Applied Ergonomics Handbook. Volume 1 by B. Shackel (Auth.)

By B. Shackel (Auth.)

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Distinguishing controls The user is less likely to operate the wrong controls if he can distinguish them easily through differences of shape, size, colour and position. The use of shape to differentiate controls is particularly valuable, for the user can quickly and accurately recognize a hand-operated control by its 'feel' alone. 10 are hardly ever confused with each other. 'Shape-coding' should not, of course, interfere with the use of good pointer-shaped knobs where these are necessary. If it is really important to prevent accidental operation of a control it should be recessed into the panel.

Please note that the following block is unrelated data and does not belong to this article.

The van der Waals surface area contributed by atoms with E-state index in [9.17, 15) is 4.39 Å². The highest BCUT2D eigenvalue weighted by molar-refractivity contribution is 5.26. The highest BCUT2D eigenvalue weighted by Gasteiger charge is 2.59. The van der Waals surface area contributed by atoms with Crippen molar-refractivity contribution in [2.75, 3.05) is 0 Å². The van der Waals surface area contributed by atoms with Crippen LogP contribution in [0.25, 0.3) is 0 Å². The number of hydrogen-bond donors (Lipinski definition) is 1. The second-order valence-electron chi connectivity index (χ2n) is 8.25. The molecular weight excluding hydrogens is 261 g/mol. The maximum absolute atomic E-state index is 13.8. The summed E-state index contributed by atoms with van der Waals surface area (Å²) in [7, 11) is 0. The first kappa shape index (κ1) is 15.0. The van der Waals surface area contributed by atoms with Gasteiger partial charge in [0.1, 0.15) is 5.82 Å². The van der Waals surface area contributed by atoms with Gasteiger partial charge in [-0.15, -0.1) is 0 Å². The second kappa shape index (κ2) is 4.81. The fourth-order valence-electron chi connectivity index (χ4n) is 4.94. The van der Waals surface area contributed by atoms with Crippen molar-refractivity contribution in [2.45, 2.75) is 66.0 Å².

A fairly wide range of positions for any one piece of equipment can usually be tolerated without discomfort by one size of user. The tolerance range for a person of a different size may be equally wide. But these ranges do not coincide. Usually there is only a small overlap, and sometimes there is no overlap, in which case the equipment will have to be made either in several sizes, or adjustable. 2 46 Distribution of heights of a user population Applied Ergonomics Handbook f\*—9°°f°—A /' y · i\ !

The designer should first make a careful study of how the instrument will be operated; controls and displays should then be arranged to guide the user. Two principles One of two simple principles can usually be applied to the design of a panel. If the operation always follows a fixed sequence, the controls and displays should be laid out in that order. To take an everyday example, the layout of a car dashboard might well reflect the starting sequence: Choke-ignition switch-starter-ignition and oil warning lights-leading down to gear lever and handbrake.

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